What is Cognitive Behavioral Therapy?

Amy Barczy

| 3 min read

Amy Barczy is a former brand journalist who authored content at Blue Cross Blue Shield of Michigan. Prior to her time at Blue Cross from 2019-2024, she was a statewide news reporter for MLive.com. She has a decade of storytelling experience in local news media markets including Lansing, Grand Rapids, Holland, Ann Arbor and Port Huron.

If you see a mental health professional or are considering seeing one, chances are you may have heard of cognitive behavioral therapy, or CBT.
Cognitive behavioral therapy is considered the “gold standard” of talk therapy. It is effective in helping people work through a wide range of behavioral health disorders, including depression, substance use disorders, eating disorders and to help people address stressful situations or interpersonal conflicts.
According to the American Psychological Association, numerous studies have shown cognitive behavioral therapy to be as effective as – or more effective – than other forms of psychological therapy or psychiatric medications.

How it works

Cognitive behavioral therapy is based on the premise that a person’s beliefs hold the control of mental disorders and psychological distress. It uses therapeutic strategies to address “maladaptive beliefs” – a person’s point of view about themselves and the world that is negatively biased, inaccurate and rigid. These views are based, in part, in learned patterns of unhelpful behavior. By working through these beliefs and developing coping skills, a person can change their emotional distress and problematic behaviors. 
The focus during cognitive behavioral therapy is on developing the coping skills and mental ability to manage current issues in a person’s life so that they can move forward.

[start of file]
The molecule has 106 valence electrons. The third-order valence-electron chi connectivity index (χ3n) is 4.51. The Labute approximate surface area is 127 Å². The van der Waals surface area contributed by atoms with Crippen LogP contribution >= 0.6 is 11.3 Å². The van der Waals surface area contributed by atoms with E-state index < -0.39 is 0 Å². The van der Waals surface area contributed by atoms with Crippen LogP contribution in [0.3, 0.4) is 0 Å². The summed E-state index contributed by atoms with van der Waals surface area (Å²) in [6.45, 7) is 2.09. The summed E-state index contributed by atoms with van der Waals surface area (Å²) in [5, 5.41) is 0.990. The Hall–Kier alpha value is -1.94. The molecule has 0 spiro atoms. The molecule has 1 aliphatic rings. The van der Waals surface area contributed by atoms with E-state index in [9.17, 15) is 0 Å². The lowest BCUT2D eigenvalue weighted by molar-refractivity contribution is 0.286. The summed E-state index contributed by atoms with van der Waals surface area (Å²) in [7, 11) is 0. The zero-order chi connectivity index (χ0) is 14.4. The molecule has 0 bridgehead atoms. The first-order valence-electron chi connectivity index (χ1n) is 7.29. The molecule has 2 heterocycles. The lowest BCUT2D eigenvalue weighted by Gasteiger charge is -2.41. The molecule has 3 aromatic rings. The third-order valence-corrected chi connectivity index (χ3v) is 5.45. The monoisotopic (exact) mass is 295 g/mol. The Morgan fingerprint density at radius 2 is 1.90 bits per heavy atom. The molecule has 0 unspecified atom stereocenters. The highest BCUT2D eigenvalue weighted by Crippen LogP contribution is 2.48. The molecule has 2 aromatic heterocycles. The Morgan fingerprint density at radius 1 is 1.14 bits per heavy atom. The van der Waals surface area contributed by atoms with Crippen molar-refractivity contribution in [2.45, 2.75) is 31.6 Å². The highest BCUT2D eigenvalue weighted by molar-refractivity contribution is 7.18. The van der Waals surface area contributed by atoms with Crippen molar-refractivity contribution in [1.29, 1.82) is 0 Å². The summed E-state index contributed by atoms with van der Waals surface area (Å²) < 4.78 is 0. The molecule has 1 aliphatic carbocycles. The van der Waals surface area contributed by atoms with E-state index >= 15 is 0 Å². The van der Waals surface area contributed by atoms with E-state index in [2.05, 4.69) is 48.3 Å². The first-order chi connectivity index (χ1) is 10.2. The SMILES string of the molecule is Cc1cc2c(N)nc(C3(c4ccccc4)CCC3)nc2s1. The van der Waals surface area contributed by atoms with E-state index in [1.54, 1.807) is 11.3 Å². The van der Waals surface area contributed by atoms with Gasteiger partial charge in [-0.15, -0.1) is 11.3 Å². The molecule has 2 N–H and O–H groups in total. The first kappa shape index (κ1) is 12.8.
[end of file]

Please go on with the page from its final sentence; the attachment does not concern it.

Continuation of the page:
Mental health professionals, including psychotherapists and therapists, work with individuals in multiple sessions to first address their patterns of thinking. Sessions are individualized and will be different for each person, but may include:
  • Recognizing personal ways of thinking that are creating problems
  • Understanding the behavior and motivation of others
  • Developing problem-solving skills
  • Growing self-confidence
Ultimately, the goal of cognitive behavioral therapy is to change a person’s behavior to improve their situation. Depending on an individual’s needs and issues, mental health professionals can employ a variety of strategies. These may include:
  • Facing fears
  • Role playing to prepare for interactions with others 
  • Learning ways to calm the mind and body
In addition to the work mental health professionals undergo with individuals during a session, there may be additional exercises – like journaling or practicing coping skills – that individuals may be asked to do on their own time in order to enhance their progress.

When is cognitive behavioral therapy used?

If you are working with a mental health professional, they may use cognitive behavioral therapy to help you overcome emotional challenges including resolving relationship conflicts, improving communication skills, coping with grief or loss, overcoming emotional trauma from abuse or violence, managing a medical illness or chronic physical symptoms and learning to manage stressful life situations.
This type of therapy may also be sued to help individuals with mental health disorders, including:
  • Anxiety
  • Bipolar disorders
  • Depression
  • Eating disorders
  • Obsessive-compulsive disorder
  • Phobias
  • Post-traumatic stress disorder
  • Schizophrenia
  • Sexual disorders
  • Sleep disorders

Find a mental health professional 

Mental health professionals can help you address both emotional challenges and mental health disorders.
Blue Cross Blue Shield of Michigan and Blue Care Network can help members find an in-network mental health professional by calling behavioral health access lines listed below: 
PPO: Behavioral Health Access Line | 1-800-762-2382 
  • A free and confidential resource that’s just a call away when you need immediate support. Behavioral health professionals answer, 24/7. 
HMO: Behavioral Health Access Line | 1-800-482-5982 
  • Connect with a behavioral health clinician if you need help finding a mental health or substance use provider. 
  • Behavioral health clinicians are available for routine assistance from 8 a.m. to 5 p.m., Monday through Friday. For urgent concerns after hours, clinicians are also available 24 hours a day, seven days a week. 
Learn more about mental health and options you have as a member to seek help at bcbsm.com/mentalhealth

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